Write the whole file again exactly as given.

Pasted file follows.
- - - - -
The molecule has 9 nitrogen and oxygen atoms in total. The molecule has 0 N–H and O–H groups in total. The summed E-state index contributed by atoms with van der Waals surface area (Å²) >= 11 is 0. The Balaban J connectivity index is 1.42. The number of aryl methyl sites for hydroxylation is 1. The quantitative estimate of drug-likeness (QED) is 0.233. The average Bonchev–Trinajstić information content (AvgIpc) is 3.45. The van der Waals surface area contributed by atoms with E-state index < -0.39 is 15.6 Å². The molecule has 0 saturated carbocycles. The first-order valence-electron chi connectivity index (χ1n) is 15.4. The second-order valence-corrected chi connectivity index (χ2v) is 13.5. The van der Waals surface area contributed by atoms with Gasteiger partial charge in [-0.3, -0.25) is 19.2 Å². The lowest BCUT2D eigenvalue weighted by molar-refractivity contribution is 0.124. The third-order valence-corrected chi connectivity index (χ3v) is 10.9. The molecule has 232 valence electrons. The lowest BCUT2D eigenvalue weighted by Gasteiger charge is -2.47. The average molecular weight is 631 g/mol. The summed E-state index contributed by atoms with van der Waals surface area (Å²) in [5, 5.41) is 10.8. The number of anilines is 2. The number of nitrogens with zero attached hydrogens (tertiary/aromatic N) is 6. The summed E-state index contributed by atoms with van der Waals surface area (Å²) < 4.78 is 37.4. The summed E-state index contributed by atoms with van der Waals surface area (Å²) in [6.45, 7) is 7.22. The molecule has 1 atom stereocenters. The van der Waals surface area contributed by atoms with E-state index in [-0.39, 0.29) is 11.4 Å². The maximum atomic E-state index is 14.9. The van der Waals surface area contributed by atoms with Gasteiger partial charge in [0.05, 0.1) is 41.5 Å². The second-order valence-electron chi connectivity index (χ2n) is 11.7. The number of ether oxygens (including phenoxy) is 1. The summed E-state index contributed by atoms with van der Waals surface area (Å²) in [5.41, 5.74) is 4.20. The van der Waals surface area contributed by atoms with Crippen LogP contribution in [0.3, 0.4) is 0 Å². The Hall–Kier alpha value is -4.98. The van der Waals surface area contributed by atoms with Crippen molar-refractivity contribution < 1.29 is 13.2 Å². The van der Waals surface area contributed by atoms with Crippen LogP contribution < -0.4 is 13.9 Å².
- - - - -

The molecule has 9 nitrogen and oxygen atoms in total. The molecule has 0 N–H and O–H groups in total. The summed E-state index contributed by atoms with van der Waals surface area (Å²) >= 11 is 0. The Balaban J connectivity index is 1.42. The number of aryl methyl sites for hydroxylation is 1. The quantitative estimate of drug-likeness (QED) is 0.233. The average Bonchev–Trinajstić information content (AvgIpc) is 3.45. The van der Waals surface area contributed by atoms with E-state index < -0.39 is 15.6 Å². The molecule has 0 saturated carbocycles. The first-order valence-electron chi connectivity index (χ1n) is 15.4. The second-order valence-corrected chi connectivity index (χ2v) is 13.5. The van der Waals surface area contributed by atoms with Gasteiger partial charge in [-0.3, -0.25) is 19.2 Å². The lowest BCUT2D eigenvalue weighted by molar-refractivity contribution is 0.124. The third-order valence-corrected chi connectivity index (χ3v) is 10.9. The molecule has 232 valence electrons. The lowest BCUT2D eigenvalue weighted by Gasteiger charge is -2.47. The average molecular weight is 631 g/mol. The summed E-state index contributed by atoms with van der Waals surface area (Å²) in [5, 5.41) is 10.8. The number of anilines is 2. The number of nitrogens with zero attached hydrogens (tertiary/aromatic N) is 6. The summed E-state index contributed by atoms with van der Waals surface area (Å²) < 4.78 is 37.4. The summed E-state index contributed by atoms with van der Waals surface area (Å²) in [6.45, 7) is 7.22. The molecule has 1 atom stereocenters. The van der Waals surface area contributed by atoms with E-state index in [-0.39, 0.29) is 11.4 Å². The maximum atomic E-state index is 14.9. The van der Waals surface area contributed by atoms with Gasteiger partial charge in [0.05, 0.1) is 41.5 Å². The second-order valence-electron chi connectivity index (χ2n) is 11.7. The number of ether oxygens (including phenoxy) is 1. The summed E-state index contributed by atoms with van der Waals surface area (Å²) in [5.41, 5.74) is 4.20. The van der Waals surface area contributed by atoms with Crippen LogP contribution in [0.3, 0.4) is 0 Å². The Hall–Kier alpha value is -4.98. The van der Waals surface area contributed by atoms with Crippen molar-refractivity contribution < 1.29 is 13.2 Å². The van der Waals surface area contributed by atoms with Crippen LogP contribution < -0.4 is 13.9 Å².